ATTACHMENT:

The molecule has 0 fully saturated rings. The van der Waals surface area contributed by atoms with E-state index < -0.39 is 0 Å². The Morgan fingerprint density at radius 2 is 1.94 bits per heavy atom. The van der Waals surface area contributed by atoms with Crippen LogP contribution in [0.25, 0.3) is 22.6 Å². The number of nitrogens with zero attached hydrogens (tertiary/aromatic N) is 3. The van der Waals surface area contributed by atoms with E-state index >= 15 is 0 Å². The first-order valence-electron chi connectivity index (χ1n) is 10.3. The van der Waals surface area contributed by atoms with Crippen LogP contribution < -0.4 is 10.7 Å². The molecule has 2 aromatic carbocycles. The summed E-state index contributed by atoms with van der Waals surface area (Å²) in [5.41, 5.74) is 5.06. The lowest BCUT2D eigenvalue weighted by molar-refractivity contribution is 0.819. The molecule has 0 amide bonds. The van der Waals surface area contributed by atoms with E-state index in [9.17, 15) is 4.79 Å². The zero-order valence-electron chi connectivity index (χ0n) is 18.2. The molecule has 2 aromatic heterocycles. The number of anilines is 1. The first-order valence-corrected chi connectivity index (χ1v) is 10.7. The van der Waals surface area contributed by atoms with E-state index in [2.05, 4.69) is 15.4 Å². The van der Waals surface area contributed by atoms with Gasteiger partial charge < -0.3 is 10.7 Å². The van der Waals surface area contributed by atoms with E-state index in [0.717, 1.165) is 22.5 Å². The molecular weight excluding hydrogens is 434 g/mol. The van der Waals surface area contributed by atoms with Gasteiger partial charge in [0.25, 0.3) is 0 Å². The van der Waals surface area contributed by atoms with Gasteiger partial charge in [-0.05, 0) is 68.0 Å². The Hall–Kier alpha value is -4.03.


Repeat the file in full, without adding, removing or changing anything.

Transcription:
The molecule has 0 fully saturated rings. The van der Waals surface area contributed by atoms with E-state index < -0.39 is 0 Å². The Morgan fingerprint density at radius 2 is 1.94 bits per heavy atom. The van der Waals surface area contributed by atoms with Crippen LogP contribution in [0.25, 0.3) is 22.6 Å². The number of nitrogens with zero attached hydrogens (tertiary/aromatic N) is 3. The van der Waals surface area contributed by atoms with E-state index >= 15 is 0 Å². The first-order valence-electron chi connectivity index (χ1n) is 10.3. The van der Waals surface area contributed by atoms with Crippen LogP contribution < -0.4 is 10.7 Å². The molecule has 2 aromatic carbocycles. The summed E-state index contributed by atoms with van der Waals surface area (Å²) in [5.41, 5.74) is 5.06. The lowest BCUT2D eigenvalue weighted by molar-refractivity contribution is 0.819. The molecule has 0 amide bonds. The van der Waals surface area contributed by atoms with E-state index in [9.17, 15) is 4.79 Å². The zero-order valence-electron chi connectivity index (χ0n) is 18.2. The molecule has 2 aromatic heterocycles. The number of anilines is 1. The first-order valence-corrected chi connectivity index (χ1v) is 10.7. The van der Waals surface area contributed by atoms with E-state index in [2.05, 4.69) is 15.4 Å². The van der Waals surface area contributed by atoms with Gasteiger partial charge < -0.3 is 10.7 Å². The van der Waals surface area contributed by atoms with E-state index in [0.717, 1.165) is 22.5 Å². The molecular weight excluding hydrogens is 434 g/mol. The van der Waals surface area contributed by atoms with Gasteiger partial charge in [0.25, 0.3) is 0 Å². The van der Waals surface area contributed by atoms with Gasteiger partial charge in [-0.05, 0) is 68.0 Å². The Hall–Kier alpha value is -4.03.